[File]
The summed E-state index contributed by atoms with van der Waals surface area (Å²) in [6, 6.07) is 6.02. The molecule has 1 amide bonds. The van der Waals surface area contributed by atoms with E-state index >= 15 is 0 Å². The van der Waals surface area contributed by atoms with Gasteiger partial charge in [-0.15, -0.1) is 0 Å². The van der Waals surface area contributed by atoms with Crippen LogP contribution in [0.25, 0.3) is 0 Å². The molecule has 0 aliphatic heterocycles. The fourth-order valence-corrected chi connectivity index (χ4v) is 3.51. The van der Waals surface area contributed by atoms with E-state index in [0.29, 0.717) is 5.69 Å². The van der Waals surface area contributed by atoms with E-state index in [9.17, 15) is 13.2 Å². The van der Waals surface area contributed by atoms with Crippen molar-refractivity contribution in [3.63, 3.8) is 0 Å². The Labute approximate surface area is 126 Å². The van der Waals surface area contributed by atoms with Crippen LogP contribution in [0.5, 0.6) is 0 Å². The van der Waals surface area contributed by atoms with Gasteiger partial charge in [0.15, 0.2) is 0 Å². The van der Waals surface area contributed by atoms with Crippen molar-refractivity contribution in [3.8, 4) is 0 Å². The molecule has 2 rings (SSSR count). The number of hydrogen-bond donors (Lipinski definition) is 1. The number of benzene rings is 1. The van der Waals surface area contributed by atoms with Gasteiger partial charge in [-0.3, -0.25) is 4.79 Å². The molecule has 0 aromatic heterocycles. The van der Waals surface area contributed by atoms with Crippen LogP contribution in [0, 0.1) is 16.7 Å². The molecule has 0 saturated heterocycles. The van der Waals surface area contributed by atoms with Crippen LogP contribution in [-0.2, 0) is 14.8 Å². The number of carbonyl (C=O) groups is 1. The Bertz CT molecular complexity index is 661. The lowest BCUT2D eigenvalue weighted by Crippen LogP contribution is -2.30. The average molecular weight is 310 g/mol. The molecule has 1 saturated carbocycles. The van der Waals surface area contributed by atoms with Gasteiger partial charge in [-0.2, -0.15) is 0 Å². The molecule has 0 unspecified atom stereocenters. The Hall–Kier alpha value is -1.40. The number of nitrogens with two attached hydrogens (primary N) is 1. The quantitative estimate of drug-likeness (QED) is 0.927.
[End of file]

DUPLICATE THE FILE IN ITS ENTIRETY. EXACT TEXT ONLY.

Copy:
The summed E-state index contributed by atoms with van der Waals surface area (Å²) in [6, 6.07) is 6.02. The molecule has 1 amide bonds. The van der Waals surface area contributed by atoms with E-state index >= 15 is 0 Å². The van der Waals surface area contributed by atoms with Gasteiger partial charge in [-0.15, -0.1) is 0 Å². The van der Waals surface area contributed by atoms with Crippen LogP contribution in [0.25, 0.3) is 0 Å². The molecule has 0 aliphatic heterocycles. The fourth-order valence-corrected chi connectivity index (χ4v) is 3.51. The van der Waals surface area contributed by atoms with E-state index in [0.29, 0.717) is 5.69 Å². The van der Waals surface area contributed by atoms with E-state index in [9.17, 15) is 13.2 Å². The van der Waals surface area contributed by atoms with Crippen molar-refractivity contribution in [3.63, 3.8) is 0 Å². The Labute approximate surface area is 126 Å². The van der Waals surface area contributed by atoms with Crippen LogP contribution in [0.5, 0.6) is 0 Å². The van der Waals surface area contributed by atoms with Gasteiger partial charge in [0.15, 0.2) is 0 Å². The van der Waals surface area contributed by atoms with Crippen molar-refractivity contribution in [3.8, 4) is 0 Å². The molecule has 2 rings (SSSR count). The number of hydrogen-bond donors (Lipinski definition) is 1. The number of benzene rings is 1. The van der Waals surface area contributed by atoms with Gasteiger partial charge in [-0.3, -0.25) is 4.79 Å². The molecule has 0 aromatic heterocycles. The van der Waals surface area contributed by atoms with Crippen LogP contribution in [0, 0.1) is 16.7 Å². The molecule has 0 saturated heterocycles. The van der Waals surface area contributed by atoms with Crippen LogP contribution in [-0.2, 0) is 14.8 Å². The number of carbonyl (C=O) groups is 1. The Bertz CT molecular complexity index is 661. The lowest BCUT2D eigenvalue weighted by Crippen LogP contribution is -2.30. The average molecular weight is 310 g/mol. The molecule has 1 saturated carbocycles. The van der Waals surface area contributed by atoms with Gasteiger partial charge in [-0.2, -0.15) is 0 Å². The molecule has 0 unspecified atom stereocenters. The Hall–Kier alpha value is -1.40. The number of nitrogens with two attached hydrogens (primary N) is 1. The quantitative estimate of drug-likeness (QED) is 0.927.